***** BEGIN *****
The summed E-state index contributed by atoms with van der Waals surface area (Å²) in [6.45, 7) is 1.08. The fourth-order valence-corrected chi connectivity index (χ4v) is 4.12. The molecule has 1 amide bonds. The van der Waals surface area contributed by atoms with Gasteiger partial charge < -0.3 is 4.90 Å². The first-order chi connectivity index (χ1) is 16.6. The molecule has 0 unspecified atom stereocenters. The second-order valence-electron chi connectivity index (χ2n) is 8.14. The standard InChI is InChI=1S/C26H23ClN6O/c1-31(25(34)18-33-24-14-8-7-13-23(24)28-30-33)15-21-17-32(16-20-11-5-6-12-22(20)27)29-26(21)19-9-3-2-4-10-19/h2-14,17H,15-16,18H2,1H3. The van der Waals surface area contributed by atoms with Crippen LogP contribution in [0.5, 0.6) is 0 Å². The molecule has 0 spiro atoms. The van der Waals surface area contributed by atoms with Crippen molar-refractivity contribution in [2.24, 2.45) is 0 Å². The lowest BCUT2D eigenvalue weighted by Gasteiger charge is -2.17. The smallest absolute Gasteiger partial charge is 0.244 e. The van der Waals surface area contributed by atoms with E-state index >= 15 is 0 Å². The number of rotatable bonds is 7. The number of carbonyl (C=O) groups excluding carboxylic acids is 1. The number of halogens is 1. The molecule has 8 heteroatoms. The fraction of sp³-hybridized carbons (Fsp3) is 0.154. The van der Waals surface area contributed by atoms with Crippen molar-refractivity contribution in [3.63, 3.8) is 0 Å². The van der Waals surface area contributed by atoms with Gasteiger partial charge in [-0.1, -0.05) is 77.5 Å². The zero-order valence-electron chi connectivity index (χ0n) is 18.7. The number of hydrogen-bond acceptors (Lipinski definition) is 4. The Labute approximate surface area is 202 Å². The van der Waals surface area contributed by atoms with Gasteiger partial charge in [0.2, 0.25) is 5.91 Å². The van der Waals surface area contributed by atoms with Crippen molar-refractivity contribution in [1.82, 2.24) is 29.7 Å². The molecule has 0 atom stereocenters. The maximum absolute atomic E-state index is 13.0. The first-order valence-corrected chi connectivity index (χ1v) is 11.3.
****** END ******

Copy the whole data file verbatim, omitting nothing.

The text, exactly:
The summed E-state index contributed by atoms with van der Waals surface area (Å²) in [6.45, 7) is 1.08. The fourth-order valence-corrected chi connectivity index (χ4v) is 4.12. The molecule has 1 amide bonds. The van der Waals surface area contributed by atoms with Gasteiger partial charge < -0.3 is 4.90 Å². The first-order chi connectivity index (χ1) is 16.6. The molecule has 0 unspecified atom stereocenters. The second-order valence-electron chi connectivity index (χ2n) is 8.14. The standard InChI is InChI=1S/C26H23ClN6O/c1-31(25(34)18-33-24-14-8-7-13-23(24)28-30-33)15-21-17-32(16-20-11-5-6-12-22(20)27)29-26(21)19-9-3-2-4-10-19/h2-14,17H,15-16,18H2,1H3. The van der Waals surface area contributed by atoms with Crippen LogP contribution in [0.5, 0.6) is 0 Å². The molecule has 0 spiro atoms. The van der Waals surface area contributed by atoms with Crippen molar-refractivity contribution in [2.24, 2.45) is 0 Å². The lowest BCUT2D eigenvalue weighted by Gasteiger charge is -2.17. The smallest absolute Gasteiger partial charge is 0.244 e. The van der Waals surface area contributed by atoms with E-state index >= 15 is 0 Å². The number of rotatable bonds is 7. The number of carbonyl (C=O) groups excluding carboxylic acids is 1. The number of halogens is 1. The molecule has 8 heteroatoms. The fraction of sp³-hybridized carbons (Fsp3) is 0.154. The van der Waals surface area contributed by atoms with Crippen molar-refractivity contribution in [3.63, 3.8) is 0 Å². The van der Waals surface area contributed by atoms with Gasteiger partial charge in [-0.1, -0.05) is 77.5 Å². The zero-order valence-electron chi connectivity index (χ0n) is 18.7. The number of hydrogen-bond acceptors (Lipinski definition) is 4. The Labute approximate surface area is 202 Å². The van der Waals surface area contributed by atoms with Gasteiger partial charge in [0.2, 0.25) is 5.91 Å². The van der Waals surface area contributed by atoms with Crippen molar-refractivity contribution in [1.82, 2.24) is 29.7 Å². The molecule has 0 atom stereocenters. The maximum absolute atomic E-state index is 13.0. The first-order valence-corrected chi connectivity index (χ1v) is 11.3.